/IM imagename Specifies the image name of the process that has to be terminated. Wildcard '*' can be used to specify all image names. Not used if PID is given in the command
/F Forces the termination of all processes
/T Tree kill: terminates the specified process and any child processes which were started by it

Parameters like the image name or the PID may not be immediately obvious and Tasklist can be used to obtain them. Taskkill has more options than Tskill and is accordingly more complicated to use. For example, the simple command "Taskkill notepad" won't work. First of all the image name is "notepad.exe" and not the program name "notepad". Also, generally you will have to use the forcing switch. The command to close notepad would be taskkill /im notepad.exe /f Another example is to close down several programs at once.taskkill /f /im notepad.exe /im mspaint.exe The Microsoft literature is not consistent about whether the /f switch goes before or after the image name but it doesn't seem to matter.

Filtering Taskkill output

Taskkill becomes especially powerful when filters are used with the switch "/fi". Various rules can be formed by using the comparison operators shown in Table III.

Table III. Comparison operators for filters
Operator Description
eq Equals
ne Does not equal
gt Greater than. Only used with numeric values
lt Less than. Only used with numeric values
ge Greater than or equal to. Only used with numeric values
le Less than or equal to. Only used with numeric values

Table IV shows the variables that can be used in a filter.

Table IV. Filter operators and allowed values
Parameter Valid operators Valid values
ImageName eq, ne Any valid string
PID eq, ne, gt, lt, ge, le Any valid positive integer
MemUsage eq, ne, gt, lt, ge, le Any valid positive integer in kilobytes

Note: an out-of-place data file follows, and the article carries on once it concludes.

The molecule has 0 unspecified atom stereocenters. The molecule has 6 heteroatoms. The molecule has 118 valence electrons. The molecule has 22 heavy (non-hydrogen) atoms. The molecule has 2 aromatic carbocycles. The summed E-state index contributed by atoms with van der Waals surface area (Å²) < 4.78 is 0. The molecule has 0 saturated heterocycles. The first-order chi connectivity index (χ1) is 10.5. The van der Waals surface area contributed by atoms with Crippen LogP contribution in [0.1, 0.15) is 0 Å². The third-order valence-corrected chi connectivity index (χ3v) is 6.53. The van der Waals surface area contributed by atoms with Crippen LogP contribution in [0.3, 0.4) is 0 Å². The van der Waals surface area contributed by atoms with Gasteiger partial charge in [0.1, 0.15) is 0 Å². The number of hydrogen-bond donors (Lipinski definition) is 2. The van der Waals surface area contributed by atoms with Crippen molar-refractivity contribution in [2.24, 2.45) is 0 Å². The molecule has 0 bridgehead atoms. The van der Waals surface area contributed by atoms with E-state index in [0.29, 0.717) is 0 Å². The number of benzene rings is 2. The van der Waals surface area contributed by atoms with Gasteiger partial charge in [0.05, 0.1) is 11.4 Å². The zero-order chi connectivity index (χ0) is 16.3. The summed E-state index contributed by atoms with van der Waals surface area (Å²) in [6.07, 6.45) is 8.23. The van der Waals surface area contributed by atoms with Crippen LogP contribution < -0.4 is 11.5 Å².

CPUTime eq, ne, gt, lt, ge, le CPU time in the format of hh:mm:ss.
Session eq, ne, gt, lt, ge, le Session number
Status eq, ne Running, Not Responding
Username eq, ne Any valid user name (includes SYSTEM, LOCAL SERVICE , NETWORK SERVICE)
WindowTitle eq, ne Any valid string
Services eq, ne Service name
Modules eq, ne DLL name

Examples of using filters in Taskkill

With filters, you can impose some specific set of conditions that must be met. Filters give Taskkill considerable versatility and allow you to fine-tune the target..Some examples are given below. Note that a specific image name or PID does not have to be included when using filters.
Forcefully shut down all the processes that are not responding. Can be used to make a little batch file to shut down hung or frozen programs.
taskkill /f /fi "status eq not responding"
Forcefully shut down all programs using a specific DLL file named "some.dll". This should be used with care but one application might be to stop processes thought to be associated with a DLL from spyware or a Trojan. Use Tasklist to see what processes are using a given DLL.
taskkill /f /fi "modules eq some.dll"
Close down all programs using large amounts of memory, say 40 MB. Use with care.
taskkill /f /fi "memusage gt 40000"
Close down programs using more than 40 MB of memory but not Windows Explorer
taskkill /f /fi "imagename ne explorer.exe" /fi "memusage gt 40000"